It was a fairly uneventful swim back through the kelp bed. Mr. Thorny went pretty much quiescent, like he’d been beaten down. During a couple exploratory dives along the inside of the kelp bed, however, he quickly showed me he was just biding his time and could snap to with alacrity, putting an end to any more buddy-team exploration.

Now, all this action was going on at The Hook, a local Santa Cruz surf spot at the base of a sixty foot cliff. This particular day was beautiful. The sun was out, the surf was up, and the tide was high. This meant that there were a ton of people on the cliff, ranks of surfers in the water, and the waves were breaking right up on the base of the cliff. It’s the total Locals Scene. At this moment, there was no beach and the base of the stairwell was awash.

I make my entrance to the scene by paddling my boogie board in from the outside, around the periphery of the surfer line up, and then along the inside of the line up right up next to the stairwell. I catch a small inside wave and ride it right up onto the wash rock next to the stairs. I’m cool. I’m stylish. I’m groovin’. People are catching on that I’ve got a sea monster.

Sitting on the wash rock awash in the receding wave I just rode in on, I take off my fins and put them in one hand along with my boogie board. With my speargun in the other hand, I stand up and start to take the one stride it’s going to take to get my supercool self and my giant sea monster safely onto the landing. At this point the lashings on Mr. Thorny’s tail, which have stoutly held up to our prolonged mutual combat underwater, are exposed to Mr. Thorny’s actual full weight in air as I heave up on the speargun to fling Mr. Thorny onto the landing.

My eyes are on the landing and perceived safety, so I don’t see it, but -NINJA POWERS ACTIVATE (the whole rest of this story happens in less than a second)-

I feel the half hitches pull tight on Mr. Thorny’s slimy tail as gravity enters the equation, and I sense him slip right through the knots, plummeting into the calf deep water rushing back to sea over the algae-slick sandstone wash rock.

Just as Mr. Thorny is waking up to the fact that his moment has come and starting to bolt for open water, I flip the speargun over and jab it point first into Thorny’s head, momentarily pinning him to the slickery wash rock. That’s why you can see two holes in the pictures. There’s no way he was gonna stay there, though, because the receding water was catching under his wings like a kite, pulling him up and off the rock.

I start to make a big awkward lunge toward Mr. Thorny, thinking to stomp on him and bluntly terminate any heroic escape attempts, temporarily forgetting about all those rows of spines I’d just been having so much fun with. Just as I set out on this ill advised maneuver, an incoming wave knocks one of my collectors-item-don’t-make-em-anymore-had-em-twenty-years fins out of my hand and into the froth, in the complete opposite direction of my awkward lunge toward the escaping devil fish.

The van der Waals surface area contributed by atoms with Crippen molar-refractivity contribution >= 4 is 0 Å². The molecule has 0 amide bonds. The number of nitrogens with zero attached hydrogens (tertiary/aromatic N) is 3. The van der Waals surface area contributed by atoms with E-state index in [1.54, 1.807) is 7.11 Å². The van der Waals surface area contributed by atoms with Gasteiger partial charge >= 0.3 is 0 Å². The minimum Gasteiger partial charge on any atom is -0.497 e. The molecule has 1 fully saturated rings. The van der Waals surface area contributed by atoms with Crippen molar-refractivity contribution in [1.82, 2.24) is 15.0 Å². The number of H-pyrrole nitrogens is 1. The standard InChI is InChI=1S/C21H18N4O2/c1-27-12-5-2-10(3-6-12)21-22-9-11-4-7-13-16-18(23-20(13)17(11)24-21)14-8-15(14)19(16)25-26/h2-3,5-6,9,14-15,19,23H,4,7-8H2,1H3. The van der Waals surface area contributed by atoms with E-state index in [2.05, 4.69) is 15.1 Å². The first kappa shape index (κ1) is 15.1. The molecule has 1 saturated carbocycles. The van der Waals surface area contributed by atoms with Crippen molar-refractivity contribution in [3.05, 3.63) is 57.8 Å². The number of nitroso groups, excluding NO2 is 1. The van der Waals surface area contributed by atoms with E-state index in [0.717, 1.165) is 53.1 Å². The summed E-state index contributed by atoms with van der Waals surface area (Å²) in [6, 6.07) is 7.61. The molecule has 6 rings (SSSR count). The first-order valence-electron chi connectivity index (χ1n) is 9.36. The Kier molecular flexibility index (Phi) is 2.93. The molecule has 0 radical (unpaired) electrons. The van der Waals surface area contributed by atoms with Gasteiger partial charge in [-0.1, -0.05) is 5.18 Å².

In a complete no-mind state, except for a tiny astonished observer consciousness, my awkward lunge turns into a committed thrust onto the arm holding the speargun on Mr. Thorny’s head. Throwing my full body weight onto the spear, I slam Mr. Thorny into the wash rock good style, and use the compression to launch myself off Mr. Thorny’s back into the air, back in the direction of my rapidly receding heirloom fin.

With a desperately outreached toe, I manage to land on the fin and pin it, also momentarily, to the wash rock. I am now stretched out across the algae-slick rock in a bizarre, sadistic game of Twister. My left arm is outstretched off over there, still holding the spear that’s still holding down the devil fish. My right leg is splayed out behind me, trapping the irreplaceable fin right on the edge of the wash rock and infinity. My other two limbs are jumbled up in the middle somewhere, trying to balance it all out and stand fast amongst the incoming waves and receding wash that are chaotically battering the whole fantastically precarious assemblage, threatening to knock it all fin strap over snorkel over sea monster right off the wash rock and into the froth any second.

After a split second of anguished eternity, there was a lull in the sets and the sea receded from the wash rock for a brief respite. I collapsed to my knees, which allowed me to grab my errant fin. I rolled over and in some unknown manner managed to get the speargun into my hand with the fins, and a good solid hold on the sea beasts tail with my other hand. I suspect the leash to the boogie board ended up in my teeth, but I wouldn’t swear to it.

I stood up for the second time and initiated another lunge for the landing, trailing streams of kit and kelp and dignity, all pretense of local cool guy status abandoned, just sniveling for dry land at this point, but with a firm damn grip on that frikkin fish.

NOTE: Since the bulk of you who will be reading this are of the newly named “Millenials” generation, I am sure there are those among you who are frothing to bust my chops about referring to my aquatic adversary as “he” and “Mr.”, as if I might not be capable of admitting a female adversary as a worthy foe. Turns out, my PC little Millenials, that Thornyback rays have bony disks underneath those nasty hooked spines, called Bucklers. In female Thornybacks, the Bucklers are large and pronounced, especially if they are gravid. Male Thornybacks have small, inconspicuous Bucklers. The beast I did battle with had small Bucklers, so I am biologically correct in my reference to him as a “he”. So there.

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22 Responses to “Vicious Fishes”